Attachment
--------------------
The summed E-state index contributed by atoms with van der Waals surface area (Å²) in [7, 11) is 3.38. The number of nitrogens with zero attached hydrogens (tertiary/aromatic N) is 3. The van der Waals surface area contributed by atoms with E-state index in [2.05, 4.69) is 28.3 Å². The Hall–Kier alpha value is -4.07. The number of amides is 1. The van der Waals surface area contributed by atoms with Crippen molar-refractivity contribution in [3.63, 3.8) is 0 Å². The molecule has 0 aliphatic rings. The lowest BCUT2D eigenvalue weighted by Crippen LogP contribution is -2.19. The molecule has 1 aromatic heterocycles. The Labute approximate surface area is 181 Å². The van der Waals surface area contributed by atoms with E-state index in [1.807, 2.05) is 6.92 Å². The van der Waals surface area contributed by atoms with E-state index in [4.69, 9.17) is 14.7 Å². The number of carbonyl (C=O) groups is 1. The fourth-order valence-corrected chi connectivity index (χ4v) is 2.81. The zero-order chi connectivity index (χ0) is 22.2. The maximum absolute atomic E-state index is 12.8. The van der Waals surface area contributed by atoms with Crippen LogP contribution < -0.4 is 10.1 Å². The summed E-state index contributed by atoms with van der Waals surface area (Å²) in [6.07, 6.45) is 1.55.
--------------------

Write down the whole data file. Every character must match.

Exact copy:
The summed E-state index contributed by atoms with van der Waals surface area (Å²) in [7, 11) is 3.38. The number of nitrogens with zero attached hydrogens (tertiary/aromatic N) is 3. The van der Waals surface area contributed by atoms with E-state index in [2.05, 4.69) is 28.3 Å². The Hall–Kier alpha value is -4.07. The number of amides is 1. The van der Waals surface area contributed by atoms with Crippen molar-refractivity contribution in [3.63, 3.8) is 0 Å². The molecule has 0 aliphatic rings. The lowest BCUT2D eigenvalue weighted by Crippen LogP contribution is -2.19. The molecule has 1 aromatic heterocycles. The Labute approximate surface area is 181 Å². The van der Waals surface area contributed by atoms with E-state index in [1.807, 2.05) is 6.92 Å². The van der Waals surface area contributed by atoms with E-state index in [4.69, 9.17) is 14.7 Å². The number of carbonyl (C=O) groups is 1. The fourth-order valence-corrected chi connectivity index (χ4v) is 2.81. The zero-order chi connectivity index (χ0) is 22.2. The maximum absolute atomic E-state index is 12.8. The van der Waals surface area contributed by atoms with Crippen LogP contribution < -0.4 is 10.1 Å². The summed E-state index contributed by atoms with van der Waals surface area (Å²) in [6.07, 6.45) is 1.55.